How Tall Is That Man in the Video?
January 30, 2013
In the absence of anything interesting happening in the family law field, I’m going to comment on a criminal case from the Wisconsin Supreme Court today. While criminal law is no longer my field, I did seven years of “service” as an Assistant D.A. so I still have an interest in the field.
In State v. Avery, 2010AP195, the Supreme Court reversed the decision of the court of appeals which had ordered a new trial for a defendant convicted of two armed robberies in 1994 (no, that is not a misprint – that was almost 20 years ago!).
One of the items of evidence against Mr. Avery was a video from one of the robberies. In 2008, 12 years after his conviction, the circuit court held a hearing on a motion for a new trial based on newly discovered evidence. The new evidence was an “expert” who testified that based on his analysis of the video, the robber could not have been as tall as Mr. Avery.
The state called a witness who testified that based on the poor quality of the video, the angle of the camera and other problems, the robber could, in fact, have been Mr. Avery’s height.
Importantly, the video did not play a significant role in the state’s case. While one of the identification witnesses recanted at trial, there was a second ID witness and, more important, the following evidence against Mr. Avery:
- a confession
- a written apology from Mr. Avery
- a telephone conversation Mr. Avery had with his mother where he apologized for getting involved in the incidents.
The court of appeals, with Judge Brennan dissenting, ordered a new trial. Today, the Supreme Court, with Justices Abrahamson and Bradley dissenting (so what else is new?) reversed.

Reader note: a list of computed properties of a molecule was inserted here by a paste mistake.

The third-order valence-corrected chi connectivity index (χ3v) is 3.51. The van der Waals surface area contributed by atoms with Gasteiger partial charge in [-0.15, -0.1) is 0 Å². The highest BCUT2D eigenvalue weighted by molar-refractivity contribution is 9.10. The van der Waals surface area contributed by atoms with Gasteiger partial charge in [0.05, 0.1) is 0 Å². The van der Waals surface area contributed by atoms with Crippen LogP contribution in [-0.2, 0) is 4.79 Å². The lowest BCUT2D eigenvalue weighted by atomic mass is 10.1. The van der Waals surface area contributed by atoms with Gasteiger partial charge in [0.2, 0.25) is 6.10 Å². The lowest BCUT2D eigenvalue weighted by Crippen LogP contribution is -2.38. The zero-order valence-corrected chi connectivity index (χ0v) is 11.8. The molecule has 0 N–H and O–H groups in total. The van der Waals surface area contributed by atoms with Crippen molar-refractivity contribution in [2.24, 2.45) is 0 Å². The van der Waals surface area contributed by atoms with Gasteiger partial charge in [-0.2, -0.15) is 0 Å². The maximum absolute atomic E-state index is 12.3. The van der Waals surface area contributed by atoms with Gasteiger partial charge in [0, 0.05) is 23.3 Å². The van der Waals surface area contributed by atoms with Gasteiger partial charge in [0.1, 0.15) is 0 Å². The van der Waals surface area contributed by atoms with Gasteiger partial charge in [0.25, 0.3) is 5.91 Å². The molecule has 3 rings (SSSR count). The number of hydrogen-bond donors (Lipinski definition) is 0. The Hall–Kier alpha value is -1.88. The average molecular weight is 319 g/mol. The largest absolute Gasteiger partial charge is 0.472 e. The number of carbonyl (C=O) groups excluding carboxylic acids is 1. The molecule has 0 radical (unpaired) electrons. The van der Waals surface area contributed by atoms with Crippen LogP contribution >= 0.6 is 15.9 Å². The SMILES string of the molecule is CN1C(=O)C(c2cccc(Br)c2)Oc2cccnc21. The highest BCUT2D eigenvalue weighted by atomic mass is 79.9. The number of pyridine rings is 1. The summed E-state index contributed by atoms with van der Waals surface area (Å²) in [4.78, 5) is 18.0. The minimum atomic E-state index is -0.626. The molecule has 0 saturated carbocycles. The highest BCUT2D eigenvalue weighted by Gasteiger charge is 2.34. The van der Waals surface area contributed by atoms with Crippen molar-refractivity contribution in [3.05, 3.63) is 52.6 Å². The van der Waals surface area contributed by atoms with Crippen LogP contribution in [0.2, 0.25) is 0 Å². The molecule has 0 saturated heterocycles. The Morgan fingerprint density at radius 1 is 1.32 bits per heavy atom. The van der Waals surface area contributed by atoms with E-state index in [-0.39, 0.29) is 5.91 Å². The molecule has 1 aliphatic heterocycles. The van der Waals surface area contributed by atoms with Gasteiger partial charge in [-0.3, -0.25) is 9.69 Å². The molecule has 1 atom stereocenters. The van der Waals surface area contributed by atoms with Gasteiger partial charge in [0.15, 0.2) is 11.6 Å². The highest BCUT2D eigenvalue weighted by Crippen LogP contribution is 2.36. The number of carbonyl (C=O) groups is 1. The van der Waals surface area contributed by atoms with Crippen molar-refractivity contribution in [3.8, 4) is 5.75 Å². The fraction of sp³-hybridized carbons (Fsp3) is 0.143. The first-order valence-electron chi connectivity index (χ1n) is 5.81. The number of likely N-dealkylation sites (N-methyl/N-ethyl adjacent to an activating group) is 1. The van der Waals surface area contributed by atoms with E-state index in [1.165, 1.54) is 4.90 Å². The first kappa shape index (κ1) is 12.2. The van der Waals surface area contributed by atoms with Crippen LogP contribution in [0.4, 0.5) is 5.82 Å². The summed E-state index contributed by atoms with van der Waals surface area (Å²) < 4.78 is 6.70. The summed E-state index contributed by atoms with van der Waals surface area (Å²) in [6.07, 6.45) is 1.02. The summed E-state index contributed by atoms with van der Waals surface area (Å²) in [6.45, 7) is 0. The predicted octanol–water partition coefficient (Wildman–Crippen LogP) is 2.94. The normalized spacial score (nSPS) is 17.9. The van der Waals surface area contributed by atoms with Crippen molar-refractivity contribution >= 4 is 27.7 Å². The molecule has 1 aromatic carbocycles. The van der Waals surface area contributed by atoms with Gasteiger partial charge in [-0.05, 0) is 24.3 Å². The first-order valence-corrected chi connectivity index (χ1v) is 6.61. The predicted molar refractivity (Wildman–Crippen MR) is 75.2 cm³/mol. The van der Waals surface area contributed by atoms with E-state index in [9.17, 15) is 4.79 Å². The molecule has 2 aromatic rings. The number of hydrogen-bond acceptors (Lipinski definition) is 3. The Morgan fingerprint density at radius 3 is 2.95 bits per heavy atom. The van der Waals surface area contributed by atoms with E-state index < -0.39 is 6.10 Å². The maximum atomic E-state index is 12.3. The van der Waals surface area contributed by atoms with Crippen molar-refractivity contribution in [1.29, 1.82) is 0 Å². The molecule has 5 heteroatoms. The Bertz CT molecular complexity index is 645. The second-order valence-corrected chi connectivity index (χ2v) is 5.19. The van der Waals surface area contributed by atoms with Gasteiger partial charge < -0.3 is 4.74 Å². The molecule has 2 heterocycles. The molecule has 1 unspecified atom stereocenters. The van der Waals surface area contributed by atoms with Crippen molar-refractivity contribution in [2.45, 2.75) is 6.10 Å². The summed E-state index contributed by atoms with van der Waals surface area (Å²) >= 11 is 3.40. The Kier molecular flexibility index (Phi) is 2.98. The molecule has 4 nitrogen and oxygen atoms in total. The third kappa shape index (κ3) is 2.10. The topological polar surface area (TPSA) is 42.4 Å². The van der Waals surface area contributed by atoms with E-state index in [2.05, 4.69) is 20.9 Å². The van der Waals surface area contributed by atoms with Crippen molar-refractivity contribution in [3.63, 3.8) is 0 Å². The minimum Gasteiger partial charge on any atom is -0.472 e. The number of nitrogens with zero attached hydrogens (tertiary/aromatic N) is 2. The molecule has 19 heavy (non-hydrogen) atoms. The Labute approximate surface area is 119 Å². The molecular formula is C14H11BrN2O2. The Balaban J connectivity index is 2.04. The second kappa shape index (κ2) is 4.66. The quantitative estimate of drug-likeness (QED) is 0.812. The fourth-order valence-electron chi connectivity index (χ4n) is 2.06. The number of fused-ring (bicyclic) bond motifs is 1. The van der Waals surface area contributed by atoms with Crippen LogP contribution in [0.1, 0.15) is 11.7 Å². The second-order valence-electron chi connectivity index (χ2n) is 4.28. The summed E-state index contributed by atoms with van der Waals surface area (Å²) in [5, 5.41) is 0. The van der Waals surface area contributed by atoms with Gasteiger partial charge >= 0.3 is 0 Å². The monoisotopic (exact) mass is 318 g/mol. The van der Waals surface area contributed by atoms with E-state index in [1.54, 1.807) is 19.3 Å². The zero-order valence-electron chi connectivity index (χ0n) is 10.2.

The interesting part of this case is the “junk science” nature of the video “expert.” As the court pointed out, this is not the same as DNA evidence which, if correctly done, has an almost 100% accuracy rate. Rather, the video evidence which consisted of trying to enhance the quality of the picture and then make adjustments for the angle of the camera and other variables is far from 100% accurate. In fact, one wonders whether the testimony would pass muster under Daubert, which was not in effect at the time of the hearing.
The majority opinion, authored by Justice Ziegler, noted that:
¶42 The video was not used at trial for identification purposes. Though the jury saw the video of the Malone’s robbery, the State asked the jury not to make identifications from the video because it was of such poor quality. We have no indication that the video played any part in the jury’s verdict… Moreover, the photogrammetry evidence does not discredit two witness identifications of Avery as the robber, Avery’s confession, his written apology, or his call apologizing to his mother for getting involved.
What is amazing about this case is that two judges from the court of appeals and two justices of the supreme court would have granted Avery a new trial.